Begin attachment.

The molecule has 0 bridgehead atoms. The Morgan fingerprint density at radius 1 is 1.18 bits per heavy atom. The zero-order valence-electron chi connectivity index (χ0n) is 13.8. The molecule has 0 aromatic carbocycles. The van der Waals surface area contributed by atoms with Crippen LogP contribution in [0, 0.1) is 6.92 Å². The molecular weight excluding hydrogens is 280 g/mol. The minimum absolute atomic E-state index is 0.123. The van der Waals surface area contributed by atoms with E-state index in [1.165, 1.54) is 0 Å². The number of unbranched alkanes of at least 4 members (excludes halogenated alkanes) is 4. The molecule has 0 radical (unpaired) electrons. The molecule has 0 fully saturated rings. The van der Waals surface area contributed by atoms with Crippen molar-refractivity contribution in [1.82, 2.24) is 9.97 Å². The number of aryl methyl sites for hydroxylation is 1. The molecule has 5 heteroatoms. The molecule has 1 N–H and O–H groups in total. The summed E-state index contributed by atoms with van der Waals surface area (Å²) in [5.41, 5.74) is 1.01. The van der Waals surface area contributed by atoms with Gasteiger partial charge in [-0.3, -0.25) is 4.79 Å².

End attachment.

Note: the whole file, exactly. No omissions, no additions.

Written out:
The molecule has 0 bridgehead atoms. The Morgan fingerprint density at radius 1 is 1.18 bits per heavy atom. The zero-order valence-electron chi connectivity index (χ0n) is 13.8. The molecule has 0 aromatic carbocycles. The van der Waals surface area contributed by atoms with Crippen LogP contribution in [0, 0.1) is 6.92 Å². The molecular weight excluding hydrogens is 280 g/mol. The minimum absolute atomic E-state index is 0.123. The van der Waals surface area contributed by atoms with E-state index in [1.165, 1.54) is 0 Å². The number of unbranched alkanes of at least 4 members (excludes halogenated alkanes) is 4. The molecule has 0 radical (unpaired) electrons. The molecule has 0 fully saturated rings. The van der Waals surface area contributed by atoms with Crippen molar-refractivity contribution in [1.82, 2.24) is 9.97 Å². The number of aryl methyl sites for hydroxylation is 1. The molecule has 5 heteroatoms. The molecule has 1 N–H and O–H groups in total. The summed E-state index contributed by atoms with van der Waals surface area (Å²) in [5.41, 5.74) is 1.01. The van der Waals surface area contributed by atoms with Gasteiger partial charge in [-0.3, -0.25) is 4.79 Å².